HIS OUTSTRETCHED ARMS
I am the LORD; I will bring you out from under the burdens of the Egyptians, I will rescue you from their bondage, and I will redeem you with an outstretched arm and with great judgments. (Ex 6:6)
God knows what the Israelites have had to endure. Thus when He speaks to Moses in chapter 6, He speaks not to commission, as in chapter 3, but to assure:
• God asserts His power and authority by repeatedly saying, “I am the LORD.”
• God stresses the uniqueness of this people by saying that, although He has been the God of the Hebrews from the time of their forefather Abraham, theirs is the first generation to whom He has made His name known (6:3).
• God reaffirms the covenant He made with their ancestors (6:4, 5), a term that was not used in chapter 3, to show that He remembers His promise (6:5). He does not describe the land of Canaan by its physical characteristics, “a land flowing with milk and honey” (3:8), but refers to it in more lasting terms as a heritage of the covenant (6:8), to prove that He will keep His word.
By chapter 6, we see that God is no longer the abstract figure He was in the beginning of Exodus, but is a very real, concrete God, who reaches out his powerful hand to strike Egypt and his strong arm to redeem Israel.
Despite the Israelites’ discouragement, God is persistent. He has made up His mind to liberate His people, and no one can disrupt His plan. He proceeds by sending plagues upon the Egyptians.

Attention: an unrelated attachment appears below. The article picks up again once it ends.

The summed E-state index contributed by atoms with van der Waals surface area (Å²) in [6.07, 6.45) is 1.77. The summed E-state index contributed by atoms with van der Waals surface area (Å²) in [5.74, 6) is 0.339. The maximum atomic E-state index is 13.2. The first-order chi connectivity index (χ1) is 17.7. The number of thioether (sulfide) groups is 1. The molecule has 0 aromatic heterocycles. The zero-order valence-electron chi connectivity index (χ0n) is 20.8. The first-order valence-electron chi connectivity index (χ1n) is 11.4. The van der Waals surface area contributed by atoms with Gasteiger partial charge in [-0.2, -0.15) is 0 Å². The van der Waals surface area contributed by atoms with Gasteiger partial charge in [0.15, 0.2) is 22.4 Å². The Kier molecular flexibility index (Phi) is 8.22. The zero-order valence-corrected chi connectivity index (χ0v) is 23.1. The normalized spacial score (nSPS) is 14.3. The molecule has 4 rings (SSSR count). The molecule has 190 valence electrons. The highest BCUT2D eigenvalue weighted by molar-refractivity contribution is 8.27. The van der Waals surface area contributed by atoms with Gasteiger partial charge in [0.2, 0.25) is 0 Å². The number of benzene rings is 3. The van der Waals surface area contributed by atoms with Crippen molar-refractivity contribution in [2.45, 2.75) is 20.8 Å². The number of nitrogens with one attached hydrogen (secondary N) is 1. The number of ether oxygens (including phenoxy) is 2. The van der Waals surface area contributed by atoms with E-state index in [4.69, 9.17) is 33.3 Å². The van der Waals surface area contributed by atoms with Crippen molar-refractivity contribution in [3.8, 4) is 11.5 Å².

For the Israelites, Pharaoh’s saying no is a great obstacle. But for God, the stubbornness of Pharaoh is a way to manifest his power and to perform His wonders (3:20; 7:3).
If Pharaoh had allowed the Israelites to be set free from the beginning, they may have credited their liberty to good negotiation skills of their leaders, rather than giving glory to God.
The Egyptians would not have been able to witness the omnipotence of the one true God (7:5). If it were not for Pharaoh hardening his heart, there would not have been any plagues.
If there had not been any plagues, the Egyptians would not have been in such haste to send the Israelites away; the Israelites would not have received articles of silver, articles of gold, and clothing from the Egyptians, thus plundering them (12:33-36).
At the institution of the Passover, Moses again tells the Israelites God’s plan for their liberation. They again “[bow] their heads and [worship]” (12:27), as they did in chapter 4, but this time, with a faith that has been tested and remains true (Rom 5:3-4).
The story of the Exodus can be compared to our spiritual journeys today. Just as God freed the Israelites from bondage in Egypt, He frees us from the burdens of the world.
Liberation does not necessarily lead directly to freedom. Just as the Israelites had to travel through the wilderness before reaching the promised land of Canaan, we may continue to encounter problems in life after we believe in Jesus Christ.
God’s presence may not always be visible. But knowing that God works according to His own time and plan, and seeing God’s outstretched arm deliver the Israelites, we can be confident that, as long as we do not forsake Him, He will carry us through even the most difficult times, that we may receive His promise of eternal life.
For whatever things were written before were written for our learning, that we through the patience and comfort of the Scriptures might have hope. (Rom 15:4)